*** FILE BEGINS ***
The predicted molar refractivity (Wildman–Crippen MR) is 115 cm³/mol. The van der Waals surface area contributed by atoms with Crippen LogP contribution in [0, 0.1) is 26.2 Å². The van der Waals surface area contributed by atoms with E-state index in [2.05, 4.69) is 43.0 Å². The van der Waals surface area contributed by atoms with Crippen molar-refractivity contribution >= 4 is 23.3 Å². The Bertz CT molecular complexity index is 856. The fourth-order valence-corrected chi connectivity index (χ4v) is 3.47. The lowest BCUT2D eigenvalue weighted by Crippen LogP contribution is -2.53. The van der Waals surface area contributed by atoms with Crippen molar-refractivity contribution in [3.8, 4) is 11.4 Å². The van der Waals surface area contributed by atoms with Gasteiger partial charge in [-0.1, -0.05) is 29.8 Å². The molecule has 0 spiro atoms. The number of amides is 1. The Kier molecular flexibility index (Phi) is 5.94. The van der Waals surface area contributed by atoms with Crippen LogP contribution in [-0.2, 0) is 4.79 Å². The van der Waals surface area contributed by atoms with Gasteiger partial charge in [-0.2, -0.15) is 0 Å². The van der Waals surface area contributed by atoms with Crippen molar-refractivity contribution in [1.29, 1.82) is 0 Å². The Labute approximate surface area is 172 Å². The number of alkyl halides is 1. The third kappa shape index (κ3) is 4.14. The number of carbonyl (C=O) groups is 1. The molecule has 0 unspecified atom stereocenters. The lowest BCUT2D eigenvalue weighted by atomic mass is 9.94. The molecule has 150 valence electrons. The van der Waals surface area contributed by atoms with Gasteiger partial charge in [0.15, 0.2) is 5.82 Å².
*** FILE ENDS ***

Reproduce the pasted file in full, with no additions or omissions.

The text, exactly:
The predicted molar refractivity (Wildman–Crippen MR) is 115 cm³/mol. The van der Waals surface area contributed by atoms with Crippen LogP contribution in [0, 0.1) is 26.2 Å². The van der Waals surface area contributed by atoms with E-state index in [2.05, 4.69) is 43.0 Å². The van der Waals surface area contributed by atoms with Crippen molar-refractivity contribution >= 4 is 23.3 Å². The Bertz CT molecular complexity index is 856. The fourth-order valence-corrected chi connectivity index (χ4v) is 3.47. The lowest BCUT2D eigenvalue weighted by Crippen LogP contribution is -2.53. The van der Waals surface area contributed by atoms with Crippen molar-refractivity contribution in [3.8, 4) is 11.4 Å². The van der Waals surface area contributed by atoms with Gasteiger partial charge in [-0.1, -0.05) is 29.8 Å². The molecule has 0 spiro atoms. The number of amides is 1. The Kier molecular flexibility index (Phi) is 5.94. The van der Waals surface area contributed by atoms with Crippen LogP contribution in [-0.2, 0) is 4.79 Å². The van der Waals surface area contributed by atoms with Gasteiger partial charge in [-0.2, -0.15) is 0 Å². The van der Waals surface area contributed by atoms with Crippen molar-refractivity contribution in [1.29, 1.82) is 0 Å². The Labute approximate surface area is 172 Å². The number of alkyl halides is 1. The third kappa shape index (κ3) is 4.14. The number of carbonyl (C=O) groups is 1. The molecule has 0 unspecified atom stereocenters. The lowest BCUT2D eigenvalue weighted by atomic mass is 9.94. The molecule has 150 valence electrons. The van der Waals surface area contributed by atoms with Gasteiger partial charge in [0.15, 0.2) is 5.82 Å².